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Barbershops are back, with a new look

Barbershops and beauty salons reopened this past weekend in Farmville while taking necessary precautions. The businesses were greeted by customer bases excited to have them back.

Phase 1 of Virginia Gov. Ralph Northam’s reopening plan for the state allowed these businesses to resume limited operation after they had been closed since March 24 due to the COVID-19 pandemic.

Summer Wooten, the barber and owner of Farmville Barber Shop, on North Main Street, said she was just happy to be at work Friday, May 15, which was the first day barbershops and beauty salons could reopen.

“It’s been nice to come back and be able to see all my customers,” she said. “I think everybody’s been happy to see me.”

She said business had been nonstop that day. Except for a lunch break, she had a haircut scheduled every 15 minutes from 7:30 a.m. to 4:30 p.m., and she said she was booked up Tuesday, May 19, and Wednesday, May 20, the next two days her business would be open.

Linda Gillispie, owner of Gillispie’s Barber Shop on West Third Street, said she was so glad to come back to work Friday and estimated she did 43 haircuts on the day.

“This is my livelihood,” she said. “I get social security, but that pays the bills, but this is what I live off of. So for the last two months, my grandchildren have bought my food and all this, and I wasn’t sure if I’d be able to keep (the shop), and thank God, by the grace of God I made enough today to pay my rent.”

Lisa Holmes, manager of Cost Cutters on South Main Street, said she and her crew were certainly glad to be back and were busy over the weekend.

Deloris Jackson, owner of Deloris’ Beauty Salon on West Third Street, said business had been steady Friday and Saturday, May 16.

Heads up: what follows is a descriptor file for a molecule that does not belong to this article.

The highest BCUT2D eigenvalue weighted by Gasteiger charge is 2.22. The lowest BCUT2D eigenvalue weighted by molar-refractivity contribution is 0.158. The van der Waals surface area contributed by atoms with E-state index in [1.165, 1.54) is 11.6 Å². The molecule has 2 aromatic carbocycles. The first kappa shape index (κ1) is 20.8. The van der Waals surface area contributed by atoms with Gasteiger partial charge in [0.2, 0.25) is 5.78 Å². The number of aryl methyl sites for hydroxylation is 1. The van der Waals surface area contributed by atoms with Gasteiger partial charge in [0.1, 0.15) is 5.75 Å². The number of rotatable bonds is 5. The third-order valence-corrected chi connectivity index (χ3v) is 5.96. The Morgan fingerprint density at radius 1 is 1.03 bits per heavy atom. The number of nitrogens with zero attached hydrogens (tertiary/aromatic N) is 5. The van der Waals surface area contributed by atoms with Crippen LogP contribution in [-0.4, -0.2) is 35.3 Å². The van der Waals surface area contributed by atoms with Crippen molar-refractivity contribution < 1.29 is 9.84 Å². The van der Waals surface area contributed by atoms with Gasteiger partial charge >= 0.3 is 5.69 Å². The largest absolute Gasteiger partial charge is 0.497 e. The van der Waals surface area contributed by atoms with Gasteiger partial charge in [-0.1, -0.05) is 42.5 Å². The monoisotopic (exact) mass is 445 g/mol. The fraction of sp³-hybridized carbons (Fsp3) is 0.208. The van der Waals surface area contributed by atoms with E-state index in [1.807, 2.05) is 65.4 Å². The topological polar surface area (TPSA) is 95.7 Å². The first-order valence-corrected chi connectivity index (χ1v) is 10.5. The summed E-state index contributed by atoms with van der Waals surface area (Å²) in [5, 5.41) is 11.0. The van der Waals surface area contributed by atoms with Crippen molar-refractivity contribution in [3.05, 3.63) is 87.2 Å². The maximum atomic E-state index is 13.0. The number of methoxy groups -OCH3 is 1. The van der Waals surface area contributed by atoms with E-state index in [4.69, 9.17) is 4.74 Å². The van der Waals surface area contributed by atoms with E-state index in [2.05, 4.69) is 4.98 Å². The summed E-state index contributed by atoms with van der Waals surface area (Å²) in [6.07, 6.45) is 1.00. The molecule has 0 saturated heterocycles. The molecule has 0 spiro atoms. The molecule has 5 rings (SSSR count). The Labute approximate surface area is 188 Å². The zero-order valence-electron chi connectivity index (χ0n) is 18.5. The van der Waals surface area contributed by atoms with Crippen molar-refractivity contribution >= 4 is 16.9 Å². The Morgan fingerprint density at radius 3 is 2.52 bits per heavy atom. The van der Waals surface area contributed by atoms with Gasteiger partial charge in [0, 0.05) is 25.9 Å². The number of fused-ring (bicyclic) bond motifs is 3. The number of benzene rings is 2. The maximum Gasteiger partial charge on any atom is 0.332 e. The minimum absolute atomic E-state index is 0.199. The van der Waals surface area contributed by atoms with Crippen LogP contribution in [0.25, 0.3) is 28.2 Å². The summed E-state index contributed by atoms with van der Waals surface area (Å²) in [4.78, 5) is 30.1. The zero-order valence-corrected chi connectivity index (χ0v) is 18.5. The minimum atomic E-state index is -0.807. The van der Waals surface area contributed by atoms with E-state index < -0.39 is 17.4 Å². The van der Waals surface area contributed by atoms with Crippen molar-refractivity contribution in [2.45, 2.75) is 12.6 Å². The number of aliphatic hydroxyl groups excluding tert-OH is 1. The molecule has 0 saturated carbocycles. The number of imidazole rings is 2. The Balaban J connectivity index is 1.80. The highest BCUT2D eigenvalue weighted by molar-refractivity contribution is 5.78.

“It’s been steady because I’m doing appointments,” she said. “I’m not letting people overwhelm me.”

A Great Escape Spalon on East Third Street had fewer customers than usual on Friday afternoon, but Owner Julie Cales affirmed this was not because customers were tentative. Co-Owner Joe Flannagan noted it was because the business was simply following the governor’s rules.

“We’re at half capacity now, of course, because we’re not supposed to have a whole lot of people in the building,” he said.

This hints at some of the changes businesses have made to return to operation.

“Appointments are my biggest thing,” Wooten said. “I’ve not done that before. And so far it’s not been too bad. Some of your working guys can’t make appointments. They come when they can, so I think that’s going to be hard for some of them.”

She said she has also been worried about some of her older customers not remembering their appointments.

Another new normal aspect of business for now is the need for masks. When her customers set up their appointments on the phone, they are also alerted to their need to wear a mask.

Jackson said that with what is going on, she does not mind using the mask.